California Senator Kamala Harris’ tough stance on truancy, her signature education issue while she was a local and state prosecutor, is again attracting attention as she embarks on a campaign for president and schools statewide are facing increased scrutiny on chronic absenteeism.
In a video clip from a speech she gave in 2010 while she was San Francisco’s district attorney, Harris, who later that year became the state attorney general, attributes her success in life to her education. She says: “I believe a child going without an education is tantamount to a crime. So, I decided I was going to start prosecuting parents for truancy.”
Kamala Harris at an event hosted by the Commonwealth Club in 2010, explaining her decision as San Francisco DA to get tough on truancy.
Critics of truancy crackdowns say such efforts unfairly target poor parents and children without actually helping students. pic.twitter.com/GKkDpayxuv
— Walker Bragman (@WalkerBragman) January 28, 2019
The clip, which has been viewed more than 2 million times since she announced her candidacy last month, raises difficult questions about the extent to which parents should be held responsible for getting their children to school and whether or how they should be punished if they don’t.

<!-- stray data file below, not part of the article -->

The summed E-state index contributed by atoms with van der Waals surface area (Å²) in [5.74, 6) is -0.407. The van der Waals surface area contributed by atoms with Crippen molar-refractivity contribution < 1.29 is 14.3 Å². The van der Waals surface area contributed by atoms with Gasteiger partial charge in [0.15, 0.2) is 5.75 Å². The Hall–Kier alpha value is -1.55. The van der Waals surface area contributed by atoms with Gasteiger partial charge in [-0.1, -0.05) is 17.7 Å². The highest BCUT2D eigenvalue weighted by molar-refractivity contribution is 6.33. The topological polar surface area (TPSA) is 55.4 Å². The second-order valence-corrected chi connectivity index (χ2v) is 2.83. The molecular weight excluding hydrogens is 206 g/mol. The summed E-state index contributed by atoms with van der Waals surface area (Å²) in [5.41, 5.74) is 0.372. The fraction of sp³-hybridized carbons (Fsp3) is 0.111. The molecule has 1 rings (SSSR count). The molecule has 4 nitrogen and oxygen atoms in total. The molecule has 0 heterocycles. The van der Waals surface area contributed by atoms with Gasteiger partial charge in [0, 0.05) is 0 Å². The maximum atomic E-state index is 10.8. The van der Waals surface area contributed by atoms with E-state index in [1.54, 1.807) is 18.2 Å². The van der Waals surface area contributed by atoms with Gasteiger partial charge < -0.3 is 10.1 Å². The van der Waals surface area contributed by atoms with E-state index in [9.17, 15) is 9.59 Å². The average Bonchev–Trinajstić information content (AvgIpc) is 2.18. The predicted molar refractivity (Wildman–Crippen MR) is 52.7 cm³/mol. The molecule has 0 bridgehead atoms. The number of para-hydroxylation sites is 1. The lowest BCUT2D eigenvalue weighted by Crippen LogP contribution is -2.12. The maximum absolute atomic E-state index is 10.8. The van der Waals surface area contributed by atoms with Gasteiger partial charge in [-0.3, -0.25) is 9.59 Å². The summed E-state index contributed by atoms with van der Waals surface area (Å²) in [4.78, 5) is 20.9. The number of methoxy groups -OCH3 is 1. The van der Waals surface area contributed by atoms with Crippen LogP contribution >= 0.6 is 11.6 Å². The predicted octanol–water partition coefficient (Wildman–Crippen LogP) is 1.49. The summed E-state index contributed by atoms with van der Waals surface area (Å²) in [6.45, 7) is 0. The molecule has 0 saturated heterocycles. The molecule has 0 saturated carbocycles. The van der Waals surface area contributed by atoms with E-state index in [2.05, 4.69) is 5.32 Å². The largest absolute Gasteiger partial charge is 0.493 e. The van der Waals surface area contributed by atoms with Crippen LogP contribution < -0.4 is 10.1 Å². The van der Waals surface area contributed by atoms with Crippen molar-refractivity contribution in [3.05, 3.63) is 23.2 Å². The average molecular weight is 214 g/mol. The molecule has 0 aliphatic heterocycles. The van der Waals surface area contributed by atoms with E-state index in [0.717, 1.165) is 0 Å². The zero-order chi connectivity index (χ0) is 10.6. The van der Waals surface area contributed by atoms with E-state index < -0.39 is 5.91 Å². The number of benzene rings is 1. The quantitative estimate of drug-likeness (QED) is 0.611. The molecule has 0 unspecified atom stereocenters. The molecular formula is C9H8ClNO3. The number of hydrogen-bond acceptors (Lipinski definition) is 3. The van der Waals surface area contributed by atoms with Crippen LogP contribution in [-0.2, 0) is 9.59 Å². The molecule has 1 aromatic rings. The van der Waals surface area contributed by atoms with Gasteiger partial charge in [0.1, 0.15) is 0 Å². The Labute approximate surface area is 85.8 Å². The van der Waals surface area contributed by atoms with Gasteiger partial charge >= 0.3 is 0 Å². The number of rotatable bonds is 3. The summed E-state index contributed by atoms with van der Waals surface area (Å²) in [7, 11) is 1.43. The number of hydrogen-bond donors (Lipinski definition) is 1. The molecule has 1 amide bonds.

“We recognized that as a prosecutor I have huge stick and the school has a carrot, so let’s work in tandem on our collective objective goal to get kids in school,” she said in her speech.
The clip has already reignited criticism of Harris from some child advocates and others who feel that law enforcement is overly involved in schools, especially in low-income communities where children and parents may already feel they have been disproportionately or unfairly targeted by police.
State and local officials whose job it is to focus on school attendance say Harris, as much as any other state leader, played a significant role in raising awareness of chronic absenteeism. Years after she first called attention to it, absenteeism rates are now one of the main measures of success on the California School Dashboard, the state’s online report card on how schools and districts are doing on a range of indicators.
“Her work really created a statewide focus on this issue,” said Amir Alavi, a deputy district attorney in Riverside county who serves on the State Attendance Review Board, which is responsible for establishing school attendance policies and taking action against habitually truant students.
“To say she had a strong impact on the field is not a controversial statement, if anything it’s an understatement,” Alavi added.
What was and remains controversial in some circles, however, is Harris’s sponsorship of a bill in 2010, which Gov. Arnold Schwarzenegger signed into law, that allowed police to file misdemeanor charges against parents of habitually truant students. Under the law, parents can be fined as much as $2,000 and serve up to a year in jail.
While no statewide tally of parents who have been prosecuted for their truant children exists, officials agree it is a very small number. Harris said she prosecuted just 25 …read more
Source:: The Mercury News – Politics